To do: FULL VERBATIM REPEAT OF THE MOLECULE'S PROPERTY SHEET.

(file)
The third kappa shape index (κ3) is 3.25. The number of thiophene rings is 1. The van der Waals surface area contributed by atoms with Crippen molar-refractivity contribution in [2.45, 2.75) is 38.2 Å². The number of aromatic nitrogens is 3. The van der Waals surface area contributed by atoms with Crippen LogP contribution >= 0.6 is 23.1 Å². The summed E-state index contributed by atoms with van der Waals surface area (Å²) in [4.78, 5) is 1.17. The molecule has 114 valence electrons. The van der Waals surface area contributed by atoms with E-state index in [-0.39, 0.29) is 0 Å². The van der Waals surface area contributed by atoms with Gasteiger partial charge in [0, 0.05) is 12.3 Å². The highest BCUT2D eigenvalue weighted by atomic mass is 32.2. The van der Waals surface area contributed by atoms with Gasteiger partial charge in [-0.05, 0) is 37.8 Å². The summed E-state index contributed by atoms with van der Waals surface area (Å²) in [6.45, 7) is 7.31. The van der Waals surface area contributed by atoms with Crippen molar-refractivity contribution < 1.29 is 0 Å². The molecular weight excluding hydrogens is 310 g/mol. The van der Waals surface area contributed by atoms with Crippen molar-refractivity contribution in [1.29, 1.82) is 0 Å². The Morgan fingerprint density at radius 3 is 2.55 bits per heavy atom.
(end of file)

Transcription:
The third kappa shape index (κ3) is 3.25. The number of thiophene rings is 1. The van der Waals surface area contributed by atoms with Crippen molar-refractivity contribution in [2.45, 2.75) is 38.2 Å². The number of aromatic nitrogens is 3. The van der Waals surface area contributed by atoms with Crippen LogP contribution >= 0.6 is 23.1 Å². The summed E-state index contributed by atoms with van der Waals surface area (Å²) in [4.78, 5) is 1.17. The molecule has 114 valence electrons. The van der Waals surface area contributed by atoms with E-state index in [-0.39, 0.29) is 0 Å². The van der Waals surface area contributed by atoms with Gasteiger partial charge in [0, 0.05) is 12.3 Å². The highest BCUT2D eigenvalue weighted by atomic mass is 32.2. The van der Waals surface area contributed by atoms with Gasteiger partial charge in [-0.05, 0) is 37.8 Å². The summed E-state index contributed by atoms with van der Waals surface area (Å²) in [6.45, 7) is 7.31. The van der Waals surface area contributed by atoms with Crippen molar-refractivity contribution < 1.29 is 0 Å². The molecular weight excluding hydrogens is 310 g/mol. The van der Waals surface area contributed by atoms with Crippen molar-refractivity contribution in [1.29, 1.82) is 0 Å². The Morgan fingerprint density at radius 3 is 2.55 bits per heavy atom.